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Court: Man never raised defense to attempted robbery

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The Indiana Court of Appeals Wednesday pointed out that a defendant needs to assert the defense of abandonment in some manner at trial. The judges rejected a man’s claim that the defense does not require a formal pleading or notice of the defense.

Adam Bigger attempted to rob a Fort Wayne bank in December 2012 by providing a note to a teller. The teller disappeared for a moment to retrieve a key for her cash drawer, and when she returned, had her hands in the air. Bigger then left the bank.

Bigger was convicted of attempted robbery as a Class C felony and sentence to eight years.

In Adam Bigger v. State of Indiana, 02A03-1308-CR-315, Bigger contended the state’s evidence wasn’t sufficient to disprove his defense of abandonment. The state argued that Bigger waived this issue because he did not raise the defense before or during his trial.

The judges agreed with the state, noting that Bigger needed to assert the defense in some manner, otherwise, the trier of fact would not know to consider the defense in its deliberations of a defendant’s guilt. As such, the issue is waived.

The COA affirmed his sentence, which is the maximum for a Class C felony, pointing to his sizable criminal history at the age of 28, which included 11 misdemeanor convictions and one felony conviction involving drugs.

“It is clear that numerous prior brushes with the law have proven ineffective to rehabilitate Bigger, and this offense is further proof that a longer period of incarceration is appropriate. Bigger has not carried his burden of persuading this Court that his sentence has met the inappropriateness standard of review,” Senior Judge John Sharpnack wrote.
 

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  1. What a fine article, thank you! I can testify firsthand and by detailed legal reports (at end of this note) as to the dire consequences of rejecting this truth from the fine article above: "The inclusion and expansion of this right [to jury] in Indiana’s Constitution is a clear reflection of our state’s intention to emphasize the importance of every Hoosier’s right to make their case in front of a jury of their peers." Over $20? Every Hoosier? Well then how about when your very vocation is on the line? How about instead of a jury of peers, one faces a bevy of political appointees, mini-czars, who care less about due process of the law than the real czars did? Instead of trial by jury, trial by ideological ordeal run by Orwellian agents? Well that is built into more than a few administrative law committees of the Ind S.Ct., and it is now being weaponized, as is revealed in articles posted at this ezine, to root out post moderns heresies like refusal to stand and pledge allegiance to all things politically correct. My career was burned at the stake for not so saluting, but I think I was just one of the early logs. Due, at least in part, to the removal of the jury from bar admission and bar discipline cases, many more fires will soon be lit. Perhaps one awaits you, dear heretic? Oh, at that Ind. article 12 plank about a remedy at law for every damage done ... ah, well, the founders evidently meant only for those damages done not by the government itself, rabid statists that they were. (Yes, that was sarcasm.) My written reports available here: Denied petition for cert (this time around): http://tinyurl.com/zdmawmw Denied petition for cert (from the 2009 denial and five year banishment): http://tinyurl.com/zcypybh Related, not written by me: Amicus brief: http://tinyurl.com/hvh7qgp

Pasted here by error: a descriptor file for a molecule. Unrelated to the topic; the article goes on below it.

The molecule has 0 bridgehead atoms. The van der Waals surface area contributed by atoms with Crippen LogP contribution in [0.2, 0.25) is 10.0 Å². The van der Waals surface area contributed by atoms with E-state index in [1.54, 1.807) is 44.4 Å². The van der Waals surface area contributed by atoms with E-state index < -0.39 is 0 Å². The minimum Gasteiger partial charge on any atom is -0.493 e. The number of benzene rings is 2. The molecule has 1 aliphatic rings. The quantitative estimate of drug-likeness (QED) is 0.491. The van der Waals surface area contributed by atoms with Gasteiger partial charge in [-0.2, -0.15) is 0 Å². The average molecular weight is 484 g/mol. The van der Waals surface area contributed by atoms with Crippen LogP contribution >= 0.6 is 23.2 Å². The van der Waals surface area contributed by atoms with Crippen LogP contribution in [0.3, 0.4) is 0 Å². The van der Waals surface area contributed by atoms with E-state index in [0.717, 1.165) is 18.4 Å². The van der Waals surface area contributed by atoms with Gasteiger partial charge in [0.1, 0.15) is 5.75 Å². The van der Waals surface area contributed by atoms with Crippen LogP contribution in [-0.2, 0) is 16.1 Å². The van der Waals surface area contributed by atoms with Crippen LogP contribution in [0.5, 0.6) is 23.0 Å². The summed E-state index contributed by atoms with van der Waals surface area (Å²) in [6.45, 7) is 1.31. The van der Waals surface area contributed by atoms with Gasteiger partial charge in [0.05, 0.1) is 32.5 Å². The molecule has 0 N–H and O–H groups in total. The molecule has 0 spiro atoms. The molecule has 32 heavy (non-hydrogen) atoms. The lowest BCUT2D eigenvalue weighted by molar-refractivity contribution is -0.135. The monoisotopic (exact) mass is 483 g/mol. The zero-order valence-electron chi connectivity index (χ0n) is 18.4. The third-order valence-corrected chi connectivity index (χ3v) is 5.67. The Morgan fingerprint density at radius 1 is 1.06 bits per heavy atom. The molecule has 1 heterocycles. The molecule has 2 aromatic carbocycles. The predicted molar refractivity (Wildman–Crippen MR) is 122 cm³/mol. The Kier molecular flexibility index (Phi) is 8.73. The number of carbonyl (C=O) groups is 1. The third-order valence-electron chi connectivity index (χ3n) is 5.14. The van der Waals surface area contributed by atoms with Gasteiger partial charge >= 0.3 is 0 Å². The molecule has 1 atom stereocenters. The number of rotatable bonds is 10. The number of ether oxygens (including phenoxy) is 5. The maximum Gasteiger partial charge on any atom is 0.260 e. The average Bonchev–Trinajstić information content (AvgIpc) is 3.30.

2. Justice has finally been served. So glad that Dr. Ley can finally sleep peacefully at night knowing the truth has finally come to the surface.

  3. While this right is guaranteed by our Constitution, it has in recent years been hampered by insurance companies, i.e.; the practice of the plaintiff's own insurance company intervening in an action and filing a lien against any proceeds paid to their insured. In essence, causing an additional financial hurdle for a plaintiff to overcome at trial in terms of overall award. In a very real sense an injured party in exercise of their right to trial by jury may be the only party in a cause that would end up with zero compensation.

  4. Why in the world would someone need a person to correct a transcript when a realtime court reporter could provide them with a transcript (rough draft) immediately?

  5. This article proved very enlightening. Right ahead of sitting the LSAT for the first time, I felt a sense of relief that a score of 141 was admitted to an Indiana Law School and did well under unique circumstances. While my GPA is currently 3.91 I fear standardized testing and hope that I too will get a good enough grade for acceptance here at home. Thanks so much for this informative post.

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